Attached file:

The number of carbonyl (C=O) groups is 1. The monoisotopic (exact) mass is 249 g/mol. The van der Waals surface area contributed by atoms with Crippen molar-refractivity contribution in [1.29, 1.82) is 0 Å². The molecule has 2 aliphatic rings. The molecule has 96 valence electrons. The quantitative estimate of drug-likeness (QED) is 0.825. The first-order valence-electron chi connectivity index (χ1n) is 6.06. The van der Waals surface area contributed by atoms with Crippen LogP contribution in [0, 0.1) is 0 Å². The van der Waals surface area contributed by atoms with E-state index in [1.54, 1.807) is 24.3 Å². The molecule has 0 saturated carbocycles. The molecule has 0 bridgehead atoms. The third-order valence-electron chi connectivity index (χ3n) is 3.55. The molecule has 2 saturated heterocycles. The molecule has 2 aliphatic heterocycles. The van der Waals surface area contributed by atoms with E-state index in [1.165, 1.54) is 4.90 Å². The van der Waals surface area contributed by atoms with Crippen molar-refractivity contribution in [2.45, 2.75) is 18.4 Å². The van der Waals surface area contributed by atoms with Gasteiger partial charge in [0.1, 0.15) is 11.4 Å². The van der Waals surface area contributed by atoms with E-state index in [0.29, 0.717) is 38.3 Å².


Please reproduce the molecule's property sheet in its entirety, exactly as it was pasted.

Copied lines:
The number of carbonyl (C=O) groups is 1. The monoisotopic (exact) mass is 249 g/mol. The van der Waals surface area contributed by atoms with Crippen molar-refractivity contribution in [1.29, 1.82) is 0 Å². The molecule has 2 aliphatic rings. The molecule has 96 valence electrons. The quantitative estimate of drug-likeness (QED) is 0.825. The first-order valence-electron chi connectivity index (χ1n) is 6.06. The van der Waals surface area contributed by atoms with Crippen LogP contribution in [0, 0.1) is 0 Å². The van der Waals surface area contributed by atoms with E-state index in [1.54, 1.807) is 24.3 Å². The molecule has 0 saturated carbocycles. The molecule has 0 bridgehead atoms. The third-order valence-electron chi connectivity index (χ3n) is 3.55. The molecule has 2 saturated heterocycles. The molecule has 2 aliphatic heterocycles. The van der Waals surface area contributed by atoms with E-state index in [1.165, 1.54) is 4.90 Å². The van der Waals surface area contributed by atoms with Crippen molar-refractivity contribution in [2.45, 2.75) is 18.4 Å². The van der Waals surface area contributed by atoms with Gasteiger partial charge in [0.1, 0.15) is 11.4 Å². The van der Waals surface area contributed by atoms with E-state index in [0.29, 0.717) is 38.3 Å².